It turned out that Black maneuvered poorly, making his own Rooks passive and away from his King, and finally erring with moving his Queen also away from his King, to the Queen side. This allowed me to land my Knight on f6 just in time as the King side was undefended, and through some tactics win the f7 Pawn and the game.

A long grind of a game, but I was happy that my patience was rewarded.

Franklin Chen

The Common Problem Of Following A Pattern Without Understanding It

Last week, I wrote about the importance of learning and teaching through comparing similar but different situations. Again and again this theme pops up, and is easy to miss if one is not careful. It is easy to memorize a pattern without understanding its context and purpose, or more charitably, to have understood it once but getting it mixed up with another pattern during the heat of battle. What is the solution? Sometimes the solution is just to review concrete details. Sometimes the solution is to remember a higher-priority pattern that gives real force and justification to the pattern at hand.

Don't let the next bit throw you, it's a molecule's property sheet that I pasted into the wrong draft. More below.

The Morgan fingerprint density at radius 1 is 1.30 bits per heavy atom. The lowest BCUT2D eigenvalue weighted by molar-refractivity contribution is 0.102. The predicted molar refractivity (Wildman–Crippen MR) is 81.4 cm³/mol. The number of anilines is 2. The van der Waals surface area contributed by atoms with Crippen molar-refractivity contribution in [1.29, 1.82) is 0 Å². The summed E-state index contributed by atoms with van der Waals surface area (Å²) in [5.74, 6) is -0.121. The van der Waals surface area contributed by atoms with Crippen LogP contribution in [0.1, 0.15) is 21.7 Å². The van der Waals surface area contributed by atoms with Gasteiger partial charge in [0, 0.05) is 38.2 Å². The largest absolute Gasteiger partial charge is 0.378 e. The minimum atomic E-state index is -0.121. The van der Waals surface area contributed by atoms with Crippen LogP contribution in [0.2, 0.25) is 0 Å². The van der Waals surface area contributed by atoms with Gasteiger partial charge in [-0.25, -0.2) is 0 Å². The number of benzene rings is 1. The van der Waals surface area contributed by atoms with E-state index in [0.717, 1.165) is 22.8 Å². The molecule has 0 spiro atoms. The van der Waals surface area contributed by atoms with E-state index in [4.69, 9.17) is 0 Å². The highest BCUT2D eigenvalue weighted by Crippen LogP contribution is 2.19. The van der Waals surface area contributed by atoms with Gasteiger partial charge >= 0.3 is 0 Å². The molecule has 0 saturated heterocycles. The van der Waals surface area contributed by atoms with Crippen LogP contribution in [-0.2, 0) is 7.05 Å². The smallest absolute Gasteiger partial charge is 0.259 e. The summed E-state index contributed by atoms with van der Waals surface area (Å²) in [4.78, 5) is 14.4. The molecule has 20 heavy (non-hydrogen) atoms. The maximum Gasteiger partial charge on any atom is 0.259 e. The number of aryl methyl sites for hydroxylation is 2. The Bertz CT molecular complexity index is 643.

Here’s an example I recently saw, involving the elementary Lucena position which is a win for the side with the Rook and Pawn versus Rook, if one understands the fundamental concept, which is “building a bridge” in order to block the opposing Rook’s checks and therefore ensure Pawn promotion.

Lucena position

The standard easy win for White is to

  1. Chase Black’s King further away from the Queening square by checking.
  2. Lift the Rook to the 4th rank in preparation to “build a bridge”.

However, White in eagerness to “remember” the key pattern, that of the Rook lift, failed to perform the first critical step, and the result was a draw by mistake! Building the bridge is pointless if it only results in Black’s King reaching the advanced Pawn and gobbling it up.